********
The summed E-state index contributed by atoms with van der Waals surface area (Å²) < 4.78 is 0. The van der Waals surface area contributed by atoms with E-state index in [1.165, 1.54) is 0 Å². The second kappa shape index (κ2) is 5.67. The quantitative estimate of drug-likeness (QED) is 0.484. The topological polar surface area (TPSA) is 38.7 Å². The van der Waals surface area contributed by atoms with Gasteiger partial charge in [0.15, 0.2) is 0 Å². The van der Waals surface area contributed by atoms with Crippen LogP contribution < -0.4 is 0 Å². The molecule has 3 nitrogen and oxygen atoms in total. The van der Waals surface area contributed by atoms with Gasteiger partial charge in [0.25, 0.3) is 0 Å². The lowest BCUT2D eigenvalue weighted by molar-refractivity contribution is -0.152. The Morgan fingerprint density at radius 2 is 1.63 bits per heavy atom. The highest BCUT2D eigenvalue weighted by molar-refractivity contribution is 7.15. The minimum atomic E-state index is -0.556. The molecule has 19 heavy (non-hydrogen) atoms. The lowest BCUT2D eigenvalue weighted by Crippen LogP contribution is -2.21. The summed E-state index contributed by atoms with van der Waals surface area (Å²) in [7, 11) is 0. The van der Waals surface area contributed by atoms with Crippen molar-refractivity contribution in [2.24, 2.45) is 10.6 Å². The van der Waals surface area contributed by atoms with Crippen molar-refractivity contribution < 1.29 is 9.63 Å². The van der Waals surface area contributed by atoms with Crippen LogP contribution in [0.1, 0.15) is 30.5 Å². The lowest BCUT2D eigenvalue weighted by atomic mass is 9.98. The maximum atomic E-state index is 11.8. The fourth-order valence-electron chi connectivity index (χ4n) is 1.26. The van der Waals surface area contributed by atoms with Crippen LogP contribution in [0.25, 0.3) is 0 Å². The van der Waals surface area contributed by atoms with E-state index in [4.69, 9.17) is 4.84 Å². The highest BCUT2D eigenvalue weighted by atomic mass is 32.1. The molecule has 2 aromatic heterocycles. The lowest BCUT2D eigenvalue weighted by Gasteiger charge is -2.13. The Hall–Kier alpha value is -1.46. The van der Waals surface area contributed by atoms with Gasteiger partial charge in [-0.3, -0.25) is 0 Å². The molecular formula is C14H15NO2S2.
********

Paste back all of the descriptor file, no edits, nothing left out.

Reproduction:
The summed E-state index contributed by atoms with van der Waals surface area (Å²) < 4.78 is 0. The van der Waals surface area contributed by atoms with E-state index in [1.165, 1.54) is 0 Å². The second kappa shape index (κ2) is 5.67. The quantitative estimate of drug-likeness (QED) is 0.484. The topological polar surface area (TPSA) is 38.7 Å². The van der Waals surface area contributed by atoms with Gasteiger partial charge in [0.15, 0.2) is 0 Å². The van der Waals surface area contributed by atoms with Crippen LogP contribution < -0.4 is 0 Å². The molecule has 3 nitrogen and oxygen atoms in total. The van der Waals surface area contributed by atoms with Gasteiger partial charge in [0.25, 0.3) is 0 Å². The lowest BCUT2D eigenvalue weighted by molar-refractivity contribution is -0.152. The Morgan fingerprint density at radius 2 is 1.63 bits per heavy atom. The highest BCUT2D eigenvalue weighted by molar-refractivity contribution is 7.15. The minimum atomic E-state index is -0.556. The molecule has 19 heavy (non-hydrogen) atoms. The lowest BCUT2D eigenvalue weighted by Crippen LogP contribution is -2.21. The summed E-state index contributed by atoms with van der Waals surface area (Å²) in [7, 11) is 0. The van der Waals surface area contributed by atoms with Crippen molar-refractivity contribution in [2.24, 2.45) is 10.6 Å². The van der Waals surface area contributed by atoms with Crippen molar-refractivity contribution < 1.29 is 9.63 Å². The van der Waals surface area contributed by atoms with Crippen LogP contribution in [0.1, 0.15) is 30.5 Å². The lowest BCUT2D eigenvalue weighted by atomic mass is 9.98. The maximum atomic E-state index is 11.8. The fourth-order valence-electron chi connectivity index (χ4n) is 1.26. The van der Waals surface area contributed by atoms with Crippen LogP contribution in [0.25, 0.3) is 0 Å². The van der Waals surface area contributed by atoms with E-state index in [4.69, 9.17) is 4.84 Å². The highest BCUT2D eigenvalue weighted by atomic mass is 32.1. The molecule has 2 aromatic heterocycles. The lowest BCUT2D eigenvalue weighted by Gasteiger charge is -2.13. The Hall–Kier alpha value is -1.46. The van der Waals surface area contributed by atoms with Gasteiger partial charge in [-0.3, -0.25) is 0 Å². The molecular formula is C14H15NO2S2.